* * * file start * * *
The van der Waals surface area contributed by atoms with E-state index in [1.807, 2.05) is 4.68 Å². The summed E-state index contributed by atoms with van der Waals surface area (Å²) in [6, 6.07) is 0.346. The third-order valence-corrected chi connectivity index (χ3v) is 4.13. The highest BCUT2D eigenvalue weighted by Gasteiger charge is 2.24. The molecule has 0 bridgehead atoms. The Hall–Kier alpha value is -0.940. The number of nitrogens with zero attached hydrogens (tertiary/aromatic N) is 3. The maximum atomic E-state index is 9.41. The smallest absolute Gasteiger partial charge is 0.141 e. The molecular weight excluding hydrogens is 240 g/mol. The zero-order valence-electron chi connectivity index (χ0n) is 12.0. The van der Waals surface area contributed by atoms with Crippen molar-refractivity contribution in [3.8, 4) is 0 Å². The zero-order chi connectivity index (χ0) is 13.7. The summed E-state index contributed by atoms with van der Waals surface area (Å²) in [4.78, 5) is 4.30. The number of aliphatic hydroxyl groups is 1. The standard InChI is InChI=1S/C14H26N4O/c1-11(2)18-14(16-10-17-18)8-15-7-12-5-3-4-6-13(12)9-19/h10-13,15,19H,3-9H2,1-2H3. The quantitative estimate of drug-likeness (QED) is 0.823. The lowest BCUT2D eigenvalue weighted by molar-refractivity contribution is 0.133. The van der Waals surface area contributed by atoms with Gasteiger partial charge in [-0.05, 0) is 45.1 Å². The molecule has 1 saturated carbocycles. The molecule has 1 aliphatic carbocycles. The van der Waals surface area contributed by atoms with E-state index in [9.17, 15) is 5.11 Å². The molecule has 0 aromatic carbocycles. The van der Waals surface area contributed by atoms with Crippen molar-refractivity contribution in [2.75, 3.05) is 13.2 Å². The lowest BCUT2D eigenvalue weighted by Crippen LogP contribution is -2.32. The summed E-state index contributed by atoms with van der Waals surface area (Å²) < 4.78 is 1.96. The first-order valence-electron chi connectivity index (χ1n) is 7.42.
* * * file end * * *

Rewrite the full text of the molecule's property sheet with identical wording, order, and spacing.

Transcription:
The van der Waals surface area contributed by atoms with E-state index in [1.807, 2.05) is 4.68 Å². The summed E-state index contributed by atoms with van der Waals surface area (Å²) in [6, 6.07) is 0.346. The third-order valence-corrected chi connectivity index (χ3v) is 4.13. The highest BCUT2D eigenvalue weighted by Gasteiger charge is 2.24. The molecule has 0 bridgehead atoms. The Hall–Kier alpha value is -0.940. The number of nitrogens with zero attached hydrogens (tertiary/aromatic N) is 3. The maximum atomic E-state index is 9.41. The smallest absolute Gasteiger partial charge is 0.141 e. The molecular weight excluding hydrogens is 240 g/mol. The zero-order valence-electron chi connectivity index (χ0n) is 12.0. The van der Waals surface area contributed by atoms with Crippen molar-refractivity contribution in [3.8, 4) is 0 Å². The zero-order chi connectivity index (χ0) is 13.7. The summed E-state index contributed by atoms with van der Waals surface area (Å²) in [4.78, 5) is 4.30. The number of aliphatic hydroxyl groups is 1. The standard InChI is InChI=1S/C14H26N4O/c1-11(2)18-14(16-10-17-18)8-15-7-12-5-3-4-6-13(12)9-19/h10-13,15,19H,3-9H2,1-2H3. The quantitative estimate of drug-likeness (QED) is 0.823. The lowest BCUT2D eigenvalue weighted by molar-refractivity contribution is 0.133. The van der Waals surface area contributed by atoms with Gasteiger partial charge in [-0.05, 0) is 45.1 Å². The molecule has 1 saturated carbocycles. The molecule has 1 aliphatic carbocycles. The van der Waals surface area contributed by atoms with E-state index in [9.17, 15) is 5.11 Å². The molecule has 0 aromatic carbocycles. The van der Waals surface area contributed by atoms with Crippen molar-refractivity contribution in [2.75, 3.05) is 13.2 Å². The lowest BCUT2D eigenvalue weighted by Crippen LogP contribution is -2.32. The summed E-state index contributed by atoms with van der Waals surface area (Å²) < 4.78 is 1.96. The first-order valence-electron chi connectivity index (χ1n) is 7.42.